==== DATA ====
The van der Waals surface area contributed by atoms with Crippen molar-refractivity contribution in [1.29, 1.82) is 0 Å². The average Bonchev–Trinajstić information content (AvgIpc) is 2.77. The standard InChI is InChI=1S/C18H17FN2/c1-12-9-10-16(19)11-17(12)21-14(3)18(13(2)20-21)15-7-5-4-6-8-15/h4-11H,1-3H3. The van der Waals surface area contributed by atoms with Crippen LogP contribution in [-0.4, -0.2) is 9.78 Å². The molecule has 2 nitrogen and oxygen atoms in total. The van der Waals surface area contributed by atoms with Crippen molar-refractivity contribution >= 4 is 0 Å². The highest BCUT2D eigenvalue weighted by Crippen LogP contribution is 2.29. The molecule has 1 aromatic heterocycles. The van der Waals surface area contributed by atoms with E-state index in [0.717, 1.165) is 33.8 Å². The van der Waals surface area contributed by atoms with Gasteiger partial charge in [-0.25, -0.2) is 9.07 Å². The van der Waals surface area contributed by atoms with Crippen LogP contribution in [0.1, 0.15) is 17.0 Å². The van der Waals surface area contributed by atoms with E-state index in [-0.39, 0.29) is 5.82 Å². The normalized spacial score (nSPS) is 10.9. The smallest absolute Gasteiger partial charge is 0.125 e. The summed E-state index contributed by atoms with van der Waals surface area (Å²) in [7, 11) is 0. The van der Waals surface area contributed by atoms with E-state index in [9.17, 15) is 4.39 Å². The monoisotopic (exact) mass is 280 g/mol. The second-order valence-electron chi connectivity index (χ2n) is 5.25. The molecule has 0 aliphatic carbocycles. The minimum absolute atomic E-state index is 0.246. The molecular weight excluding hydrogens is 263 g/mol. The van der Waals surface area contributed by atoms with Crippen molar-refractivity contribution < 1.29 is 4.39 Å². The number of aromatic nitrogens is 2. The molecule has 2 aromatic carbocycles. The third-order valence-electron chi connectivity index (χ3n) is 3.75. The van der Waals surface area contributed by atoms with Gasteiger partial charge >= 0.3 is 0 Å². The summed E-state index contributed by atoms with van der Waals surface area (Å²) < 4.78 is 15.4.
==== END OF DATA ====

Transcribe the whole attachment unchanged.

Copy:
The van der Waals surface area contributed by atoms with Crippen molar-refractivity contribution in [1.29, 1.82) is 0 Å². The average Bonchev–Trinajstić information content (AvgIpc) is 2.77. The standard InChI is InChI=1S/C18H17FN2/c1-12-9-10-16(19)11-17(12)21-14(3)18(13(2)20-21)15-7-5-4-6-8-15/h4-11H,1-3H3. The van der Waals surface area contributed by atoms with Crippen LogP contribution in [-0.4, -0.2) is 9.78 Å². The molecule has 2 nitrogen and oxygen atoms in total. The van der Waals surface area contributed by atoms with Crippen molar-refractivity contribution >= 4 is 0 Å². The highest BCUT2D eigenvalue weighted by Crippen LogP contribution is 2.29. The molecule has 1 aromatic heterocycles. The van der Waals surface area contributed by atoms with E-state index in [0.717, 1.165) is 33.8 Å². The van der Waals surface area contributed by atoms with Gasteiger partial charge in [-0.25, -0.2) is 9.07 Å². The van der Waals surface area contributed by atoms with Crippen LogP contribution in [0.1, 0.15) is 17.0 Å². The van der Waals surface area contributed by atoms with E-state index in [-0.39, 0.29) is 5.82 Å². The normalized spacial score (nSPS) is 10.9. The smallest absolute Gasteiger partial charge is 0.125 e. The summed E-state index contributed by atoms with van der Waals surface area (Å²) in [7, 11) is 0. The van der Waals surface area contributed by atoms with E-state index in [9.17, 15) is 4.39 Å². The monoisotopic (exact) mass is 280 g/mol. The second-order valence-electron chi connectivity index (χ2n) is 5.25. The molecule has 0 aliphatic carbocycles. The minimum absolute atomic E-state index is 0.246. The molecular weight excluding hydrogens is 263 g/mol. The van der Waals surface area contributed by atoms with Crippen molar-refractivity contribution < 1.29 is 4.39 Å². The number of aromatic nitrogens is 2. The molecule has 2 aromatic carbocycles. The third-order valence-electron chi connectivity index (χ3n) is 3.75. The van der Waals surface area contributed by atoms with Gasteiger partial charge >= 0.3 is 0 Å². The summed E-state index contributed by atoms with van der Waals surface area (Å²) < 4.78 is 15.4.